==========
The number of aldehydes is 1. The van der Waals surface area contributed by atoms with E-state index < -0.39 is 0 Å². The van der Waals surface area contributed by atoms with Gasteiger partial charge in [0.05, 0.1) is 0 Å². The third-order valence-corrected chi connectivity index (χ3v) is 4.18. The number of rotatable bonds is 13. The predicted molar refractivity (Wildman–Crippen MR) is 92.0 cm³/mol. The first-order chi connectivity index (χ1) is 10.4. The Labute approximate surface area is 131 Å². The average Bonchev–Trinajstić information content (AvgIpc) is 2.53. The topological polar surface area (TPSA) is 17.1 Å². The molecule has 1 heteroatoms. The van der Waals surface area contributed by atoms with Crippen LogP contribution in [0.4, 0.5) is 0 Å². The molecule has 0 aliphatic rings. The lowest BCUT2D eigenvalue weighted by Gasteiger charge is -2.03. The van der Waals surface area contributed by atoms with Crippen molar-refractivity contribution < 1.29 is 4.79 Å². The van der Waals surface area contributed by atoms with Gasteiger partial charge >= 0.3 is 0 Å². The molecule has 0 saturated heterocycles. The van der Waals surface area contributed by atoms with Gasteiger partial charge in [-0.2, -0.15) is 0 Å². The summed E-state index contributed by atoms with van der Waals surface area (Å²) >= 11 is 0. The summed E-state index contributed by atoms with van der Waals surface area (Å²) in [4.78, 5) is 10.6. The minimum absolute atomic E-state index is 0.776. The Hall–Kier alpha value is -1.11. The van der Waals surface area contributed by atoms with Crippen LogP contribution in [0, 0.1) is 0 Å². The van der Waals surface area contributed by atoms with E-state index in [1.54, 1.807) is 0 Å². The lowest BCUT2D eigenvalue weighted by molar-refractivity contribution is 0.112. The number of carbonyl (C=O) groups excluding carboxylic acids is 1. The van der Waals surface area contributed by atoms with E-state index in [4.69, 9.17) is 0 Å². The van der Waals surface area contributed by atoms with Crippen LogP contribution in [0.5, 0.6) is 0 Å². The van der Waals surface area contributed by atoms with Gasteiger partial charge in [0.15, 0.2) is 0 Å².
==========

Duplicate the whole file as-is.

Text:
The number of aldehydes is 1. The van der Waals surface area contributed by atoms with E-state index < -0.39 is 0 Å². The van der Waals surface area contributed by atoms with Gasteiger partial charge in [0.05, 0.1) is 0 Å². The third-order valence-corrected chi connectivity index (χ3v) is 4.18. The number of rotatable bonds is 13. The predicted molar refractivity (Wildman–Crippen MR) is 92.0 cm³/mol. The first-order chi connectivity index (χ1) is 10.4. The Labute approximate surface area is 131 Å². The average Bonchev–Trinajstić information content (AvgIpc) is 2.53. The topological polar surface area (TPSA) is 17.1 Å². The molecule has 1 heteroatoms. The van der Waals surface area contributed by atoms with Crippen LogP contribution in [0.4, 0.5) is 0 Å². The molecule has 0 aliphatic rings. The lowest BCUT2D eigenvalue weighted by Gasteiger charge is -2.03. The van der Waals surface area contributed by atoms with Crippen molar-refractivity contribution < 1.29 is 4.79 Å². The van der Waals surface area contributed by atoms with Gasteiger partial charge >= 0.3 is 0 Å². The molecule has 0 saturated heterocycles. The van der Waals surface area contributed by atoms with Gasteiger partial charge in [-0.2, -0.15) is 0 Å². The summed E-state index contributed by atoms with van der Waals surface area (Å²) >= 11 is 0. The summed E-state index contributed by atoms with van der Waals surface area (Å²) in [4.78, 5) is 10.6. The minimum absolute atomic E-state index is 0.776. The Hall–Kier alpha value is -1.11. The van der Waals surface area contributed by atoms with Crippen LogP contribution in [0, 0.1) is 0 Å². The van der Waals surface area contributed by atoms with E-state index in [1.54, 1.807) is 0 Å². The lowest BCUT2D eigenvalue weighted by molar-refractivity contribution is 0.112. The number of carbonyl (C=O) groups excluding carboxylic acids is 1. The van der Waals surface area contributed by atoms with E-state index in [4.69, 9.17) is 0 Å². The van der Waals surface area contributed by atoms with Crippen LogP contribution in [0.5, 0.6) is 0 Å². The van der Waals surface area contributed by atoms with Gasteiger partial charge in [0.15, 0.2) is 0 Å².